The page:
5. Free Code Camp: This program not only teaches computer skills for free. But in exchange for free learning, coders build projects for nonprofits, in this way providing real world experience to help students build their resumes and portfolios.

For any coding program to be successful, students need to be singularly committed and the program needs to feature excellent teaching and corporate connections. But for a true economic transformation to take root and be sustainable, we need Silicon Valley to broadly commit to scaling these programs. One look at the economic decay in some of the communities in the news and it's clear that the time for tech giants to act was yesterday.

This may very well be the best start-up yet.

Any programs I missed? Please leave your recommendations below as a comment.

Click here to read more posts on technology and diversity, including the role of education and politics.

7 Coding Programs Targeting Diverse Students

7_Coding_Programs_Targeting_Diverse_Students-TheWiseLatinaClub In my post "How to Change Silicon Valley’s Brofest: Diversity" I noted the importance of creating what I identify as "ladders in" to technology to combat Silicon Valley's lack of racial, ethnic, and gender diversity brought into focus by the Ellen Pao and Kleiner Perkins trial. The statistics about the dearth of gender, racial, and ethnic difference are not alarming as detailed by this National Center for Women and Information Technology infographic which illustrates the steep decline as you filter in gender, ethnicity, and race. What should prompt outrage is that in 2015, the numbers and the social and educational conditions they document have remained consistently and abysmally low for the two decades since the tech field exploded. Why does this matter? According to the Bureau of Labor Statistics, by 2020, 1 million computer science jobs could remain open because there won't be enough qualified computer science grads to fill them.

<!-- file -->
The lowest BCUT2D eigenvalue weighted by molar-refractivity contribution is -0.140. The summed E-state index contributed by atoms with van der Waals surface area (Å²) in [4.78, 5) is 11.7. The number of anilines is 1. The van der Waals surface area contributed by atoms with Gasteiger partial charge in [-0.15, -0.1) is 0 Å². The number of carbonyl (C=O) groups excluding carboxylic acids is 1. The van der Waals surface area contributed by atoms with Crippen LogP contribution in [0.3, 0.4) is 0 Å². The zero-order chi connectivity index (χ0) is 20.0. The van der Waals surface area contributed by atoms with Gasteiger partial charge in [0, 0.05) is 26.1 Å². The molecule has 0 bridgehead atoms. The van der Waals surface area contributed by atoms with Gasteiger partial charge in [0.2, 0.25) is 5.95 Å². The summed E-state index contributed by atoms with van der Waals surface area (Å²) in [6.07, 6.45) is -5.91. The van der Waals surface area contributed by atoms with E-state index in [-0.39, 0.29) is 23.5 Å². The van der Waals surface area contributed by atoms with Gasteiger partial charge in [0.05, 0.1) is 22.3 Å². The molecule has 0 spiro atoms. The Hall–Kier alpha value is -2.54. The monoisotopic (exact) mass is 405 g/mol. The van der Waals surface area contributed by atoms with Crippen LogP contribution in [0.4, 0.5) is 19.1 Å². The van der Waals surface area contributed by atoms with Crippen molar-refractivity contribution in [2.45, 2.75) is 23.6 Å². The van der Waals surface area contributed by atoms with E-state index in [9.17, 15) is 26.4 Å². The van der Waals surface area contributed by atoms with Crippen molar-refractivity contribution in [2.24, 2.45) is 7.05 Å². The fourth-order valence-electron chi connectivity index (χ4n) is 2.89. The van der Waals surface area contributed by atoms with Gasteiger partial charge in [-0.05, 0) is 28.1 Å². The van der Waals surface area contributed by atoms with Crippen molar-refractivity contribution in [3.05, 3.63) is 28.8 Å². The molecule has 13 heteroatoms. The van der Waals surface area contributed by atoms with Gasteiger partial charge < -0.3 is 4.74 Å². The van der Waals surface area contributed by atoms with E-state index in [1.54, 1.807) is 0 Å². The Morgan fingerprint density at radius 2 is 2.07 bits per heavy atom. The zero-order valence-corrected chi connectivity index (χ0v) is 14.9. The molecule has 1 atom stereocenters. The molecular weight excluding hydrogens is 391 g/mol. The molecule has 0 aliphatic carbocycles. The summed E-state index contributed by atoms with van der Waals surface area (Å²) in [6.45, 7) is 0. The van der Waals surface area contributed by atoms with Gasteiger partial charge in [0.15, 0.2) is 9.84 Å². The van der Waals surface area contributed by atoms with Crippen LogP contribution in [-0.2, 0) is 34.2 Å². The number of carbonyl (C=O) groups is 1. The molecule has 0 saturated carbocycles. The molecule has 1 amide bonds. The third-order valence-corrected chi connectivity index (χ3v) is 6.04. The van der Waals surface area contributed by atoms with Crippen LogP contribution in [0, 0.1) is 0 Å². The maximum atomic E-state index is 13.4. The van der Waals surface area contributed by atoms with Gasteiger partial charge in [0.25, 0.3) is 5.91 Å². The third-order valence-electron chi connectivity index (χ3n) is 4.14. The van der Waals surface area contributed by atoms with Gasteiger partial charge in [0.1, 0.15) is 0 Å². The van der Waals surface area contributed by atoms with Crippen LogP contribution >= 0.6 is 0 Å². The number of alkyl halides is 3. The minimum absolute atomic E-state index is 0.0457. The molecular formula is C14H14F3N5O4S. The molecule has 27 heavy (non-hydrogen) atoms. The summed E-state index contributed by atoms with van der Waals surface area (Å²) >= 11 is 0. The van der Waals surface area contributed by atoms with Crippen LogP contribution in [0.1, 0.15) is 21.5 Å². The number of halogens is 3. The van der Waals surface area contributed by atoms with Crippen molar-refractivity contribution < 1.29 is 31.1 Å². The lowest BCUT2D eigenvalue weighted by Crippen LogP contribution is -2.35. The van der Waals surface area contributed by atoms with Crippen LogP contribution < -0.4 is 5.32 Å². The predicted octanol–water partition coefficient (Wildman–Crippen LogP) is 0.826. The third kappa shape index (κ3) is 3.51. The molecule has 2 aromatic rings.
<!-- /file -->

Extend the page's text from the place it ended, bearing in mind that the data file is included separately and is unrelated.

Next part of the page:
This too is not new. We must go one step further and start connecting the dots. Look at the large role of unemployment and low educational achievement in some of our nation's communities marked by civic strife. Now imagine what a lucrative career in technology could do to help rebuild the lives and cities of Ferguson, Missouri and Baltimore, Maryland.

Instagram and Snapchat are cluttered with girls, low income, and students of color. Latinos over-index on the use of mobile devices and social media. These are clear indicators that these students are exposed to technology. But they are consumers and not creators of tech. Tackling poverty is a daunting prospect that requires a focus on the basics--food in one's tummy and a roof over one's head. But once these needs are met, how do we create a sustainable future for families?

Exposing students to programming at an early age offers a clear way out of the barrio. Let's convert all those selfies and harness creativity to build the platforms and apps that can solve problems--the world's and their community's, big and small challenges alike.

Is computer science taught in elementary schools? Actually, it's only offered in about 10% of K-12 schools, according to data collected by the AP test. That means it is left to parents and community groups to fill this gap.